It’s not cold...pfft!

I’m comforted at this time of year by the trustworthy weather reports of Da Nang’s most famous weatherman, Kit Davidson

Foreigners enjoy beer on the sidewalk of Bui Vien Street, District 1, Ho Chi Minh City.

I’m comforted at this time of year by the trustworthy weather reports of Da Nang’s most famous weatherman, Kit Davidson. Funny yet informative, Kit has a reassuring knack of telling us the weather won’t be terrible for long. Even if the gale outside threatens to smash my garden to pieces, his cheerful analysis of the weather is some of my favorite Facebook reading.

It’s weird. Even though we get nearly 10 months of sunshine in tropical Vietnam, at this time of year I spend my time wishing I was somewhere less gloomy and moody.

Wander into any expat bar and you’ll see expats in jumpers and jackets sitting next to top-bunned backpackers in elephant trousers, sweat shirts. It’s strange how we each perceive ‘cold’. For foreigners long adapted to the local weather, it’s cold, chilly...even ‘frozen’, yet younger visitors to Vietnam still sweat away over their smartphones.

Cold weather is a time for pub quizzes, football watching, hot soup, and meat pies. Though expats are generally willing to brave the weather and listen to music at local beach bars, having sand blown into your beer while your hoodie is pulled tightly around your head takes much of the fun away. Not to mention cold feet since many of us have long ago stopped bothering with socks.

The changing season means nearly three months of hibernation while we scuttle between our keyboards and all the boring home repair jobs we put off during the warmer months. Even my dogs sniff the air and reluctantly trot back into the kitchen, staring mournfully at me as if to say, ‘When will it be hot again?’ 

Even for the Vietnamese, this overcast, windy, half drizzly rainy period has a powerful effect. Many of my adult and teenage students come down with headaches, colds, and a miserable disposition. While most of my neighbors are still working hard to get ready to sell their mandarin trees and flowers for TET, no one really hangs around outside more than they have to.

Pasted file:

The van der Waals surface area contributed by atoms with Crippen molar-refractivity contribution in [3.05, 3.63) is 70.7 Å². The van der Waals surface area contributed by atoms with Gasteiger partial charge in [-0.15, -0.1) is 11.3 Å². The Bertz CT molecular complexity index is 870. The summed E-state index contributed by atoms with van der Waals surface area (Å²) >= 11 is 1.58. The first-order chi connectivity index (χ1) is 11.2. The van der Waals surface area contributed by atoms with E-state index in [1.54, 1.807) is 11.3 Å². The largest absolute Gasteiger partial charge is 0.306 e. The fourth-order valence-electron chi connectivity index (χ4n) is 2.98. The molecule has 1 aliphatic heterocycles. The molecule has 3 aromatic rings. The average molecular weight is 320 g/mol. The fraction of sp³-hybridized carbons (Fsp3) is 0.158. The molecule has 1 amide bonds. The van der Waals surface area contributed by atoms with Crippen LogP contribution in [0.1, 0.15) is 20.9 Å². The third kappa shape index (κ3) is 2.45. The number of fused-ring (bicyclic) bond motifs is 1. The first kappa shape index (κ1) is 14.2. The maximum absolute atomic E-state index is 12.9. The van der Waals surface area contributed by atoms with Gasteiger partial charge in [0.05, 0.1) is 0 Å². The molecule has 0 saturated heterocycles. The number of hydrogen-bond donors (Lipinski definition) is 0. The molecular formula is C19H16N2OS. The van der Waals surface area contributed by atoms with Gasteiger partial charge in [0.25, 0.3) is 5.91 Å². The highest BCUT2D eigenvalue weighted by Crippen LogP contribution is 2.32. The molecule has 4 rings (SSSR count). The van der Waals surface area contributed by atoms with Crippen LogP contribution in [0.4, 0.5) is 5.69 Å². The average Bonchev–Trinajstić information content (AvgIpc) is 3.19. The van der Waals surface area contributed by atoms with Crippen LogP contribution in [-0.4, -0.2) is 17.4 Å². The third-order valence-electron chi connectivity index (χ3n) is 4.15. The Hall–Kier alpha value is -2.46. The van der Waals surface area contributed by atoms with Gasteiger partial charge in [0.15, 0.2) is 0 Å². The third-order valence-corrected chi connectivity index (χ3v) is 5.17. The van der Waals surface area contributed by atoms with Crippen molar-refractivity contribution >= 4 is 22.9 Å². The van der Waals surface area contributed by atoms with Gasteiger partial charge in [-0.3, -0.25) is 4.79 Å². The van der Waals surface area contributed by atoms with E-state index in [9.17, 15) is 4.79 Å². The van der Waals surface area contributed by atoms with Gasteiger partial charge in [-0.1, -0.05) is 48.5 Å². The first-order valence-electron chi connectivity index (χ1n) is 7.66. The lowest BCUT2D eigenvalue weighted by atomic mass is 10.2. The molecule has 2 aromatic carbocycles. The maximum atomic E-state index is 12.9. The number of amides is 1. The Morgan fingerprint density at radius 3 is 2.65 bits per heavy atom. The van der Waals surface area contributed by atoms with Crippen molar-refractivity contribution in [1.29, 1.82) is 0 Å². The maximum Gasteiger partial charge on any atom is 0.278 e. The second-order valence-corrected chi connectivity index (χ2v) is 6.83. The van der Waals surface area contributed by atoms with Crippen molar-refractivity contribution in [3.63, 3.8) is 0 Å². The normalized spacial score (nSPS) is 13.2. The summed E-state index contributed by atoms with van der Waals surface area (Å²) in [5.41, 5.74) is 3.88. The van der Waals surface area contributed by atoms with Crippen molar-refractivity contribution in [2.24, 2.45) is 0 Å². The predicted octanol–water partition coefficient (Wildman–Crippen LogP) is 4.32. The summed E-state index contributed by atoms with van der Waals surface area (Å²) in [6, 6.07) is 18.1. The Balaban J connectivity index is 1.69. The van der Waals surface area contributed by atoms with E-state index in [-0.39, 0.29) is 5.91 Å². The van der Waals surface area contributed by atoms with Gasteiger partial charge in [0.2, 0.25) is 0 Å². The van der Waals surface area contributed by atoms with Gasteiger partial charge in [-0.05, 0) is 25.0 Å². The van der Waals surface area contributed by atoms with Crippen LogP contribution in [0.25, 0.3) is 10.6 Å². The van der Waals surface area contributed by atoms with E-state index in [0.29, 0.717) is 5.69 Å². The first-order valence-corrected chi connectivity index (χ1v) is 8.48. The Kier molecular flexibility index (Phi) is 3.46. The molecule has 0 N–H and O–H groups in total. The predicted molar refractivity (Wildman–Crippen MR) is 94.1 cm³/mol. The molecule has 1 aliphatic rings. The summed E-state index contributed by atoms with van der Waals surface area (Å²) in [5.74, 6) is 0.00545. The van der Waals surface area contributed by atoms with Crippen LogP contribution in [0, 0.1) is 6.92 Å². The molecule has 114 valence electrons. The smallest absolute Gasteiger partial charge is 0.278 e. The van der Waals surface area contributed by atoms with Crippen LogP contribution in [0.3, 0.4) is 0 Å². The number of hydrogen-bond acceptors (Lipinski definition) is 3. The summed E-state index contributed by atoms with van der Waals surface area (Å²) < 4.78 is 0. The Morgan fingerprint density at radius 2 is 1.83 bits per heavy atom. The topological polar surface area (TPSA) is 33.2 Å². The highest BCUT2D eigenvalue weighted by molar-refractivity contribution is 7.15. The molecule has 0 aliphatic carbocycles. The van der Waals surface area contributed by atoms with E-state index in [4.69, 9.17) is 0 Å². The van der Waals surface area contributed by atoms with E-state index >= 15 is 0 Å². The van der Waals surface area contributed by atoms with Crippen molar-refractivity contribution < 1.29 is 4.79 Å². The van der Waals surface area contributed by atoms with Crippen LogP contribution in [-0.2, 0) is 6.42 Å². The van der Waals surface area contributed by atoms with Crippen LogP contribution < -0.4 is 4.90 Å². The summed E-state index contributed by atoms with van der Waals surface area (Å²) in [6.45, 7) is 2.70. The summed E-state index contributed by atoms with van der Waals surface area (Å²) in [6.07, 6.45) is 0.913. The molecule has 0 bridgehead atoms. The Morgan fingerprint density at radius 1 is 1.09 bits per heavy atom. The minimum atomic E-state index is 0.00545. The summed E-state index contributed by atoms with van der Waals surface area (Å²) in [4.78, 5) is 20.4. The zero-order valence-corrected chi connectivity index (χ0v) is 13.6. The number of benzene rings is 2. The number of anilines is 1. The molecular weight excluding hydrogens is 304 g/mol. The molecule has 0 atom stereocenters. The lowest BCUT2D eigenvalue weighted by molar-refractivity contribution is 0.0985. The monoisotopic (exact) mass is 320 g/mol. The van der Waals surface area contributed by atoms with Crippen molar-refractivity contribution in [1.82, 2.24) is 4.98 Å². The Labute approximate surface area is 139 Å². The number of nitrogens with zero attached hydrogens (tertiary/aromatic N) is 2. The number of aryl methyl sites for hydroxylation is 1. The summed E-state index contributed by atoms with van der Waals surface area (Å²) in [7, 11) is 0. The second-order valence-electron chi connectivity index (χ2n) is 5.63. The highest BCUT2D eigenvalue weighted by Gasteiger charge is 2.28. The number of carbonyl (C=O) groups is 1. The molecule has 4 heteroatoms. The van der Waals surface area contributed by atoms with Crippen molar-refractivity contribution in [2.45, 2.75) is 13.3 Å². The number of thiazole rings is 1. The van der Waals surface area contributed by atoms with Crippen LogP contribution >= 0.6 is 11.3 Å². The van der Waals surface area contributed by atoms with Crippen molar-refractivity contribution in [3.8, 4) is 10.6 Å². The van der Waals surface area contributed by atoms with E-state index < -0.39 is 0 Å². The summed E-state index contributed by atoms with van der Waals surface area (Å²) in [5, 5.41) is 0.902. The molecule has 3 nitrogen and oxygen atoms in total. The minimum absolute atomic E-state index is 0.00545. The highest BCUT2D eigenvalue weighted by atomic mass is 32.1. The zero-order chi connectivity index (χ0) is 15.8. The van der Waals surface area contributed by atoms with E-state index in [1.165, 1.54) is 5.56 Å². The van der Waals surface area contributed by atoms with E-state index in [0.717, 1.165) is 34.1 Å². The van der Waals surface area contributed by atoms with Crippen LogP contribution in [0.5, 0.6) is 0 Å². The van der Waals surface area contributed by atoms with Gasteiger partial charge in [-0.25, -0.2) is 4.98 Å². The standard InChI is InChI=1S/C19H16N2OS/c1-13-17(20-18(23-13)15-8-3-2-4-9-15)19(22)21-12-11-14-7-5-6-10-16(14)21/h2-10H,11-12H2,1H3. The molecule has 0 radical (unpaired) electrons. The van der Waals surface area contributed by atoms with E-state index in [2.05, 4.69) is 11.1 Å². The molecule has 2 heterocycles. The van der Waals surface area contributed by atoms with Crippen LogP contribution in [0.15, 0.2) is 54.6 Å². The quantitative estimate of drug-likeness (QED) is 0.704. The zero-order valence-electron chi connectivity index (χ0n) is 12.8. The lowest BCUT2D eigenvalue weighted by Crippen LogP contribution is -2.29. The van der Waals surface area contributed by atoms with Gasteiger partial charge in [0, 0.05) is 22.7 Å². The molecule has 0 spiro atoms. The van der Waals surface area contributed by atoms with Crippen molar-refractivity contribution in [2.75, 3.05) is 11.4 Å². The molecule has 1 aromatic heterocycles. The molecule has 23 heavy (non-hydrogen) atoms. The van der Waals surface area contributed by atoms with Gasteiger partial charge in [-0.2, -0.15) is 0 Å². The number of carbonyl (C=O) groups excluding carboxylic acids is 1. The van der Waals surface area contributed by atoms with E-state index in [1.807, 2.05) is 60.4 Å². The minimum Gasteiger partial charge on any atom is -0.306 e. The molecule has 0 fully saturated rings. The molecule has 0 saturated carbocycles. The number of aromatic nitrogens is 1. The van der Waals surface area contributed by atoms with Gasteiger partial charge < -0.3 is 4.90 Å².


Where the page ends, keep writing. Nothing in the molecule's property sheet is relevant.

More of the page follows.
But even with the cold weather and accompanying heavy winter coats and scarves, I find it strange to see people racing around on motorbikes still wearing sandals! Do the Vietnamese really have such super-hot feet?

At this time of year I don’t often see expats or local friends hanging around – everyone’s hiding out at home. For me it’s a time to re-organize myself for the upcoming year – planning, writing and drawing. I quite enjoy the quietness of the dogs sleeping at my feet while I type away to the sound of the wind whistling through the trees.

What’s also odd is the rising tide of Christmas advertising, a supposedly happy event, although the thought of going out in this weather to do some ‘Chrissy’ shopping is decidedly depressing. It’s hard to choose Christmas glitter when the weather has got you down in the dumps. Personally I prefer heavy rain and lightning to the mood-dropping uniformly gray skies, lightning is, after all, a mood lifter.

It’s also the time for endless home karaoke sessions and trying out new recipes for TET, the Vietnamese New Year early next year. I’m not sure which is worse, my neighbor’s dreadful yodeling or his wife’s newest attempt at squid sauce. Either way it makes writing articles like this one a nightmare rather than a police report. 

Comfort food becomes a priority around these months – movie donuts, read-a-book chocolates, and decent steaks – while your boots are drying in a pub doorway. Hot dogs become my substitute for the glow of the sun and a warm breeze at the beach. Hamburgers become my defense against depression. Pizza is my medicine for grumpiness and annoying people.

But really…nah... it’s not cold...pfft! It’s all in my imagination (and yours...). I know for a fact that there’s sunshine 10,000 feet up above the clouds. 

That thought alone will keep me sunny and feeling marvelous for the next three months.

Comment

Please type something to send.

Send